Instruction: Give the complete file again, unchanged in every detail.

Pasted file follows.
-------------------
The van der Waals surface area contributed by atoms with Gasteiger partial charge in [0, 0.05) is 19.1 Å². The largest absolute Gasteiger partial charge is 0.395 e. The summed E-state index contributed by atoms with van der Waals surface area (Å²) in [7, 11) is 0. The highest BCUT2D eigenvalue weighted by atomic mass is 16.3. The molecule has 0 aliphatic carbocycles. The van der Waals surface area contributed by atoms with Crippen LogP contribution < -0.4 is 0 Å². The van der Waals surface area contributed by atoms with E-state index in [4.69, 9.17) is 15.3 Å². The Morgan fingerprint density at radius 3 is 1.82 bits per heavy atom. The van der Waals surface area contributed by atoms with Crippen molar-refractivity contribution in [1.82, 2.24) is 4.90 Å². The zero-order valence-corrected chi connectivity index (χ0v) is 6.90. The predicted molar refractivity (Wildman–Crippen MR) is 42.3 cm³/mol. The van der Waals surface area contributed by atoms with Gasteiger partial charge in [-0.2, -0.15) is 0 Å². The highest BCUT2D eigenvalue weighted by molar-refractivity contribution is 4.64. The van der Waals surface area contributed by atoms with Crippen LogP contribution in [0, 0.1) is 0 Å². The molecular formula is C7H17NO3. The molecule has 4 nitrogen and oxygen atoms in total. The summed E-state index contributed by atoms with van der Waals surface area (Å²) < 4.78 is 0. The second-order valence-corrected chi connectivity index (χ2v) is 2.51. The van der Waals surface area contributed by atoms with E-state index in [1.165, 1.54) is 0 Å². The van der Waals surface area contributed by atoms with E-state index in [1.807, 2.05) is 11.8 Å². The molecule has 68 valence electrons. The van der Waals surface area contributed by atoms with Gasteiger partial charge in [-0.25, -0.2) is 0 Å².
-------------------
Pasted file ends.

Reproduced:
The van der Waals surface area contributed by atoms with Gasteiger partial charge in [0, 0.05) is 19.1 Å². The largest absolute Gasteiger partial charge is 0.395 e. The summed E-state index contributed by atoms with van der Waals surface area (Å²) in [7, 11) is 0. The highest BCUT2D eigenvalue weighted by atomic mass is 16.3. The molecule has 0 aliphatic carbocycles. The van der Waals surface area contributed by atoms with Crippen LogP contribution < -0.4 is 0 Å². The van der Waals surface area contributed by atoms with E-state index in [4.69, 9.17) is 15.3 Å². The Morgan fingerprint density at radius 3 is 1.82 bits per heavy atom. The van der Waals surface area contributed by atoms with Crippen molar-refractivity contribution in [1.82, 2.24) is 4.90 Å². The zero-order valence-corrected chi connectivity index (χ0v) is 6.90. The predicted molar refractivity (Wildman–Crippen MR) is 42.3 cm³/mol. The van der Waals surface area contributed by atoms with Gasteiger partial charge in [-0.2, -0.15) is 0 Å². The highest BCUT2D eigenvalue weighted by molar-refractivity contribution is 4.64. The van der Waals surface area contributed by atoms with Crippen LogP contribution in [0, 0.1) is 0 Å². The molecular formula is C7H17NO3. The molecule has 4 nitrogen and oxygen atoms in total. The summed E-state index contributed by atoms with van der Waals surface area (Å²) < 4.78 is 0. The second-order valence-corrected chi connectivity index (χ2v) is 2.51. The van der Waals surface area contributed by atoms with E-state index in [1.165, 1.54) is 0 Å². The van der Waals surface area contributed by atoms with E-state index in [1.807, 2.05) is 11.8 Å². The molecule has 68 valence electrons. The van der Waals surface area contributed by atoms with Gasteiger partial charge in [-0.25, -0.2) is 0 Å².